From the tasty gyros we grabbed to-go from Skull Creek Greek (635 Lincoln Ave., http://www.skullcreekgreek.com) to munch on at Burgess Creek "beach" at the base of the ski area, to the Thai P-Nut Chicken grain bowl we had for lunch at Rootz Cafe (737 Lincoln Ave., http://www.rootzcafe.com) before we left town, I was quite impressed by Steamboat's dining scene. Last summer when I visited, I stopped in at Laundry Kitchen & Cocktails for a late dinner where I was immediately charmed by the vintage ambiance. The gastro-pub, housed in a century-old brick building, serves "elevated comfort food," an ubiquitous term, but fitting as well, with small plates such as their take on the "Cobb": romaine lettuce, pork belly, Point Reyes blue cheese and a deviled egg. It's imaginative, fun and, most importantly, tasty. I'll be stopping in at the eatery again the next time I visit. And I've got a list of other to-do's at the ready since the hours slipped by all too fast on this visit: ride the Howler Alpine Slide, stop in at the Yampa River Botanic Park and return to Strawberry Hot Springs for a soak and more star gazing.

Where to stay:

Inn at Steamboat, 3070 Columbine Dr. Located four blocks from the base of Steamboat Ski Area, this quiet boutique hotel has beautiful views of the South Valley, a heated outdoor pool and hot tub and a continental breakfast with a waffle bar, yogurt, quiche, bacon and more. Rooms (well-appointed with down duvets, comfy beds, mini refrigerators and more) start at $129 in the summer. Call 970-879-2600 or visit http://www.innatsteamboat.com.

What to do:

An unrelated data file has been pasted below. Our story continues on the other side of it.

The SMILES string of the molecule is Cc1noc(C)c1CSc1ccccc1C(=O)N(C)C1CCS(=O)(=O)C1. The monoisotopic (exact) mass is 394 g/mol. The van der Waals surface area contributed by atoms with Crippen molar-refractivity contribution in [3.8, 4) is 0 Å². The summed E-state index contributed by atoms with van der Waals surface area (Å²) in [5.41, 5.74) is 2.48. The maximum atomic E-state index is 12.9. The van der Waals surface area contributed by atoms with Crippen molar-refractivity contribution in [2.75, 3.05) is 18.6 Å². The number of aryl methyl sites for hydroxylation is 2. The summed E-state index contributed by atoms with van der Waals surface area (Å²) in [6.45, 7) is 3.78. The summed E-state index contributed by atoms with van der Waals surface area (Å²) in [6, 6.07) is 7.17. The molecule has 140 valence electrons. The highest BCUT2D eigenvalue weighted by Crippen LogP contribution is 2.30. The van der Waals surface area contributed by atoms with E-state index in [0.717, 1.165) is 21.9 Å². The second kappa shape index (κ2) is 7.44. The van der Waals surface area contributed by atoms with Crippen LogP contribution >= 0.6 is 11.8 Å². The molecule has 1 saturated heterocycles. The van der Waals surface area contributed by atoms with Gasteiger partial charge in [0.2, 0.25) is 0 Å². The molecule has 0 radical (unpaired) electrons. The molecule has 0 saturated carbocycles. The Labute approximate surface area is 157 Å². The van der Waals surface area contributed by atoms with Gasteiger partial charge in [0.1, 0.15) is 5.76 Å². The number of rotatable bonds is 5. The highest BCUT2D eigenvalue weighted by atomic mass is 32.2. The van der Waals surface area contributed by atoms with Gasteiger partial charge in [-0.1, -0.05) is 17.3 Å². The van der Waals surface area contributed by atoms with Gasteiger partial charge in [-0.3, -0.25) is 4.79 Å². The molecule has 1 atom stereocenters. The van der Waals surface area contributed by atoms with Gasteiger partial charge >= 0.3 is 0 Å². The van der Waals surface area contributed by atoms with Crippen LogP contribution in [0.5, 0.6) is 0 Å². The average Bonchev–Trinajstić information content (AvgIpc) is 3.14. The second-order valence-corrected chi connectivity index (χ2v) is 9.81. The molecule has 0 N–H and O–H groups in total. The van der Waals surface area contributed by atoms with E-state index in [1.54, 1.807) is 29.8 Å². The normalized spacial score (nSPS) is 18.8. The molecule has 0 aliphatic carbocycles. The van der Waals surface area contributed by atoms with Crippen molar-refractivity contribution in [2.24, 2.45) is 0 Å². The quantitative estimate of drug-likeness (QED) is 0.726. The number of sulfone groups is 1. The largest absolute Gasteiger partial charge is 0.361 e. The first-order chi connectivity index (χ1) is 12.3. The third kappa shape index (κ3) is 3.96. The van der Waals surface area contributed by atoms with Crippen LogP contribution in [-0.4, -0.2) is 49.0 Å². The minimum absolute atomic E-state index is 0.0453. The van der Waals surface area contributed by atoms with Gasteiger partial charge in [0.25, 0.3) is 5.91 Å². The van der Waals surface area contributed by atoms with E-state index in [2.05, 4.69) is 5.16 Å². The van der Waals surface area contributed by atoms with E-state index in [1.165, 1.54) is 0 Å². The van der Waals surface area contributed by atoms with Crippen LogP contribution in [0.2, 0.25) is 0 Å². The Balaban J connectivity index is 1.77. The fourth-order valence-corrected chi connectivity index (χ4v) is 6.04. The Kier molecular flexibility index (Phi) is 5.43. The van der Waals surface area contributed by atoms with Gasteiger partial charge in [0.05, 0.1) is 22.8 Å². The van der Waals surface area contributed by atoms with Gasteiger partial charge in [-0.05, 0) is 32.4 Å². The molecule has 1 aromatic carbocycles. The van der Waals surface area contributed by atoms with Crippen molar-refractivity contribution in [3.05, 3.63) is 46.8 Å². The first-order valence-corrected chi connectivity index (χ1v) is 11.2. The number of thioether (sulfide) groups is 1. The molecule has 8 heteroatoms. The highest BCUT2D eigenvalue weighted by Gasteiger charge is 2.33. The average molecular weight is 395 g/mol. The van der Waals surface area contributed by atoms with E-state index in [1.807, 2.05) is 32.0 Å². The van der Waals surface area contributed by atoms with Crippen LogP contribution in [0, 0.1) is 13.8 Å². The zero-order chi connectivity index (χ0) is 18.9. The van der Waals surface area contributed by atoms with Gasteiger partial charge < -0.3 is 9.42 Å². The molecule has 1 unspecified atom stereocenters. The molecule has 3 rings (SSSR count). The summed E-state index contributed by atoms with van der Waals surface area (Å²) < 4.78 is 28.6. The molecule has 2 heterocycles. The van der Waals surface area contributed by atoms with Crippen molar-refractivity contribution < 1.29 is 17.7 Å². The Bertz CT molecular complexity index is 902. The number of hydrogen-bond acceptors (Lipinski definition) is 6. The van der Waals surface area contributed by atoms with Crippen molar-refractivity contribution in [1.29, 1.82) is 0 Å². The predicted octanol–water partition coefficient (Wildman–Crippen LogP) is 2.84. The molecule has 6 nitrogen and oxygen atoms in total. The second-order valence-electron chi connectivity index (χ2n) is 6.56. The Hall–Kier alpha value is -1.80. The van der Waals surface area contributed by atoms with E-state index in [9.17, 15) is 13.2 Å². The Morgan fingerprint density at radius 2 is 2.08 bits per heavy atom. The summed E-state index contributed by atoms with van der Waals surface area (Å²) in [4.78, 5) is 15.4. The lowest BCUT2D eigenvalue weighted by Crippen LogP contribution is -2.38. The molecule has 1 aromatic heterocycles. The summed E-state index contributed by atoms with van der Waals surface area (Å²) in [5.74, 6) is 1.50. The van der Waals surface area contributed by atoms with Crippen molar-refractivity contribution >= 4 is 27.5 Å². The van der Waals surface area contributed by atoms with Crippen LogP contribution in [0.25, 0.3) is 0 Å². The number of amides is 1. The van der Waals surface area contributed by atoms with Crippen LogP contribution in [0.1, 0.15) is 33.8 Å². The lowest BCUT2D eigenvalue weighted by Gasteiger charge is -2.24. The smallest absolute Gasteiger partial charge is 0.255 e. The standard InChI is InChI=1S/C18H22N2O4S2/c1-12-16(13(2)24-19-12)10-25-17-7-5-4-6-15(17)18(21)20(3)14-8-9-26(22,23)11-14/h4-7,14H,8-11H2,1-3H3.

Visit Strawberry Hot Springs , located at 44200 County Road #36. Cost is $12 for adults during the week, $15 on the weekend, $7 for teens, $5 for kids. Cash or check only. Clothing optional after dark; no one under 18 allowed after sunset. Visit strawberry hotsprings.com.

Hike to either:

Fish Creek Falls. Open from 6 a.m. to 10 p.m. ($5 parking fee), there’s a great view of the waterfall from a wheelchair accessible overlook or take the dirt trail down to the base of the falls, cross a historical bridge, and continue on the fairly challenging trail that climbs to the top of the falls and eventually to Long Lake. Visit http://www.fs.usda.gov.

Or check out the Spring Creek Trail, a meandering, easy path filled with lots of smiling dogs and owners, bikers and trail runners. Parking for this 5.2 mile, multi-use trail is located at the intersection of East Maple Street and Amethyst Street. From Lincoln Avenue (Highway 40) go north on 3rd Street then take a right on Fish Creek Falls Road. Continue on 4 miles to the parking lot.

Let the kids or dogs splash in the Burgess Creek “beach.” The littles will love to dig in the sand and wade in the creek that runs along the mountain’s base at the ski area while you stage an impromptu picnic at the creek’s edge.

• Check out the Steamboat Farmers Market, which takes place from 9 a.m. to 2 p.m. Saturdays through Sept. 19 at the intersection of 7th and Yampa Street, downtown. There’s live music from 11 a.m. to 1 p.m. Visit http://www.steamboatchamber.com.